For families of FM patients, it is important to understand that fibro fog is real. Be supportive and help to keep schedules reasonable and stress to a minimum. Participate in physical activity with your loved one, and help them to remember important events. The more stress you can alleviate, the better off everyone will be!

Time is of the Essence

“Next Tuesday, we’re going shopping,” says my Mommy.

Monday arrives and I haven’t forgotten that we are going shopping on Monday; I just haven’t realised that it IS Monday.

One of my big problems is keeping track of time, especially dates. Birthdays and special events creep up on me and catch me unprepared all the time. I know when things are supposed to happen. I hear when some-one tells me about something. I also know how long it is supposed to take me to get ready to leave the house – I really hate being late, but I can’t seem to get a handle on this particular issue.

Like Adrienne Dellwo has said:

The farther out something is planned, the worse it seems to be. It’s like my brain files it under the heading “months away” and then never updates it to “next week.” If something is set for tomorrow or a week from Thursday, I do pretty well. Those things apparently go into the “really soon” file and stay more on the radar.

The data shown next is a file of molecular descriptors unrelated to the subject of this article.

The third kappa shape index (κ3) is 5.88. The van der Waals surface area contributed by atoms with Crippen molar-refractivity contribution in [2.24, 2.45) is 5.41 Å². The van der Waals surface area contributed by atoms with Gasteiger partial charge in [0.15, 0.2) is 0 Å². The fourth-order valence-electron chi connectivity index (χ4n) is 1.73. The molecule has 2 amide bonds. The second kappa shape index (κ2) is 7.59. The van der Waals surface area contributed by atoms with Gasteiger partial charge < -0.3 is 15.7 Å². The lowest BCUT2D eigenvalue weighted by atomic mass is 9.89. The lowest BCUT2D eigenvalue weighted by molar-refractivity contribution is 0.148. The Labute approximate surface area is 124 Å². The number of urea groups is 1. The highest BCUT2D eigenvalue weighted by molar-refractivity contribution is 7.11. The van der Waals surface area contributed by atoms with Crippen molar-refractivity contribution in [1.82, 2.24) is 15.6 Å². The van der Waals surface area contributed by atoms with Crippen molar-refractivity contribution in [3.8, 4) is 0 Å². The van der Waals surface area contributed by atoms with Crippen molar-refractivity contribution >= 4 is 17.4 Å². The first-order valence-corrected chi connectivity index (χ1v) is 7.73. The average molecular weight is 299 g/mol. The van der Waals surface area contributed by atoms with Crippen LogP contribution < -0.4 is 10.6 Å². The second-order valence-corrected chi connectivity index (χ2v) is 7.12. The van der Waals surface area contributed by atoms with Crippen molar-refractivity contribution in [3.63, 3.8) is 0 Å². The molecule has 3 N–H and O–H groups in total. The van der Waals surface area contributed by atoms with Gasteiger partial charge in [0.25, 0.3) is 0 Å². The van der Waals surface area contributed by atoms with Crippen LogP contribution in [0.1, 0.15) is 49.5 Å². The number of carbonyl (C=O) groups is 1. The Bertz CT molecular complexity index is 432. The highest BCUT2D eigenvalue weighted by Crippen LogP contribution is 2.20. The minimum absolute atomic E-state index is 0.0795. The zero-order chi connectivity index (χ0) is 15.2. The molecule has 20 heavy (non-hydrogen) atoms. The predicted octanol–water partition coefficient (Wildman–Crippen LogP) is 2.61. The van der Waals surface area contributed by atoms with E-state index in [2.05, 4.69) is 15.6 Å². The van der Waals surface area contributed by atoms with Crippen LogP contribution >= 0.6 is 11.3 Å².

There’s a learning disability called dyscalculia – a learning disability that deals with math. It is similar to dysphasia, which includes those word-finding difficulties so many of us have. Dyscalculia not only impairs math and number abilities (forgetting concepts, transposing numbers), it also involves:

  • Difficulties with time: inability to remember schedules, keep track of time, or remember a sequence of events.
  • Spacial problems: impaired direction sense and memory of how things are laid out, leading to frequently getting lost or becoming disoriented.
  • Difficulty sight-reading music or learning instrument fingerings.
  • Inability to remember names.

72. manufacturers warrantyResearch shows that dyscalculia involves dysfunction in a specific part of the brain – all of the above problems stem from the same cause. It means that this is ONE problem only; and not a whole lot of unrelated issues being attributed to FM.

This doesn’t necessarily make me feel better after being at the casino last week and not being able to work out the action on the Craps table (I was a Craps dealer/supervisor for 14 years!)

Dyscalculia can occur as the result of some types of brain injury, in which case the proper term is acalculia (or Acquired Dyscalculia), to distinguish it from dyscalculia which is of innate, genetic or developmental origin.